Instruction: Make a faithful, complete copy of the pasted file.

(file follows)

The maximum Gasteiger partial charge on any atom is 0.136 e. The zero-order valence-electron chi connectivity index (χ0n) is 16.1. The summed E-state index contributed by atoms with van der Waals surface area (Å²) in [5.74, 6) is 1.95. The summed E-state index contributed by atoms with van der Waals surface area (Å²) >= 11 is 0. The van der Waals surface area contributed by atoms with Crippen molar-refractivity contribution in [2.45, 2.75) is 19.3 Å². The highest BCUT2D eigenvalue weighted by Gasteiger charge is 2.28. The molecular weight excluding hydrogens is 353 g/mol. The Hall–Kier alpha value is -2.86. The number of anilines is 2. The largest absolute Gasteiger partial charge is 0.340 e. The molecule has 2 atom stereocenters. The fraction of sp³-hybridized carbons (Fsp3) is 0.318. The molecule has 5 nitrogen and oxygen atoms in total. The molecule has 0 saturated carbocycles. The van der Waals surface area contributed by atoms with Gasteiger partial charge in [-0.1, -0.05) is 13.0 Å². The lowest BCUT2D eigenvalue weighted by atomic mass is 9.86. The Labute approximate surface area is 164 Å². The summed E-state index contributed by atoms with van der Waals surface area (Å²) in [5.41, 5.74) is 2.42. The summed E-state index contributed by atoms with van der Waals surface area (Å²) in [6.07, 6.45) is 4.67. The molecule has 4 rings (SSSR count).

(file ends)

The maximum Gasteiger partial charge on any atom is 0.136 e. The zero-order valence-electron chi connectivity index (χ0n) is 16.1. The summed E-state index contributed by atoms with van der Waals surface area (Å²) in [5.74, 6) is 1.95. The summed E-state index contributed by atoms with van der Waals surface area (Å²) >= 11 is 0. The van der Waals surface area contributed by atoms with Crippen molar-refractivity contribution in [2.45, 2.75) is 19.3 Å². The highest BCUT2D eigenvalue weighted by Gasteiger charge is 2.28. The molecular weight excluding hydrogens is 353 g/mol. The Hall–Kier alpha value is -2.86. The number of anilines is 2. The largest absolute Gasteiger partial charge is 0.340 e. The molecule has 2 atom stereocenters. The fraction of sp³-hybridized carbons (Fsp3) is 0.318. The molecule has 5 nitrogen and oxygen atoms in total. The molecule has 0 saturated carbocycles. The van der Waals surface area contributed by atoms with Gasteiger partial charge in [-0.1, -0.05) is 13.0 Å². The lowest BCUT2D eigenvalue weighted by atomic mass is 9.86. The Labute approximate surface area is 164 Å². The summed E-state index contributed by atoms with van der Waals surface area (Å²) in [5.41, 5.74) is 2.42. The summed E-state index contributed by atoms with van der Waals surface area (Å²) in [6.07, 6.45) is 4.67. The molecule has 4 rings (SSSR count).